You care about the big picture. She wants to discuss details. You thrive on conflict. She strives to build consensus. When your loved one is a narrator, it can seem like she’s opposed to everything you stand for. Or she would be, if she wasn’t so darned conciliatory all the time. However, if you’re willing to hold some of your gut reactions in check, you’ll find that your contrary communication styles can lead to a strong decision-making process.
Quick Tips for Assertor-Narrator Conversations
- DO begin the conversation ready to take your time and talk through details as well as larger goals.
- DO respect the narrator’s love of strategy and long-term planning.
- DO avoid confrontational language. Instead, use praise and supportive language.
- DO expect the narrator to examine the same issue from many different angles before reaching a decision.
- DON’T urge the narrator to hurry up or to do things your way. This will bring the conversation to a halt.
When Assertors Meet Narrators It’s Important to Take Time to Talk
You tend to see decisions as an obstacle course. You look at roadblocks, take the fastest route over or around them, and voila, you have the perfect plan. Meanwhile, narrators are all about details and strategy. They treat major decisions as a game of chess, mentally playing out the available options until they find the best way forward.
You’re willing to take great risks if there’s a chance of great gain; narrators are almost pathologically risk-averse. You want to lead and have everyone else fall into line, the narrator prefers to gradually build a consensus before acting. How on earth can such wildly disparate personalities hope to communicate well and make a decision together?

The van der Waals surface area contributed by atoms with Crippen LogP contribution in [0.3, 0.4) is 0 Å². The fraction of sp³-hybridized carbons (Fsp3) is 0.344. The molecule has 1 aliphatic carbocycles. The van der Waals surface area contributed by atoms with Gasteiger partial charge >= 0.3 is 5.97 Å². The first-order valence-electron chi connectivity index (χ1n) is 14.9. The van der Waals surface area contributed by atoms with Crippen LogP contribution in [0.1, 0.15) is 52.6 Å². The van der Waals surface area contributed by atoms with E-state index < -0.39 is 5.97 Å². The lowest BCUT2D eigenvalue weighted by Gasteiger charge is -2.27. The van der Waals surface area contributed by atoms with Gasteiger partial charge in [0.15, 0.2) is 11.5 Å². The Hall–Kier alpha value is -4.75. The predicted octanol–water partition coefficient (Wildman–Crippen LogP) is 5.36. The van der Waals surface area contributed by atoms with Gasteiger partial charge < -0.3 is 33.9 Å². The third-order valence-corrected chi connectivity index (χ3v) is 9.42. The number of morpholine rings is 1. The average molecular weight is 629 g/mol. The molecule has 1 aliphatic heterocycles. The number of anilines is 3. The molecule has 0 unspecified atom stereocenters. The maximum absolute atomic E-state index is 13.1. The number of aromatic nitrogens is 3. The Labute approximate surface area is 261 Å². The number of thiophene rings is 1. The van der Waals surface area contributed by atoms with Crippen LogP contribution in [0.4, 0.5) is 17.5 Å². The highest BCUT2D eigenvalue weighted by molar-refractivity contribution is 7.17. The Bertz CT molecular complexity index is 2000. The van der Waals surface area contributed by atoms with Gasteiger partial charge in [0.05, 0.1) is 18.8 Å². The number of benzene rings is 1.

When you’re trying to talk with a narrator about important decisions, it’s important to take your time and to give them time to analyze the options. Ideally, you should think in terms of several ‘meetings’ (narrators do well with meetings). Take the first meeting to state the problem and the roadblocks you see, the second to discuss what you see as acceptable solutions and what paths the narrator sees forward, and the third to come to a decision.
You can’t force a narrator to act faster, so your best bet is to plan for a decision to take a while. Think of the first two meetings as the ‘information gathering stage.’ You can act as project leader, but until the narrator has a chance to complete her research and strategy, it’s impossible to proceed.
For more urgent decisions, you can still follow this strategy. Just compress the timeline into hours instead of days or weeks, and give the narrator a clear deadline. Narrators work well under pressure, but not if the people around them insist on creating drama. So give them a goal and a schedule, and then respect them and their space.
If you enter the final conversation ready to listen to the results of the narrator’s information and thought processes, you’ll be able to choose a course of action that empowers the narrator, satisfies you, and is ultimately better than what you would have come up with on your own.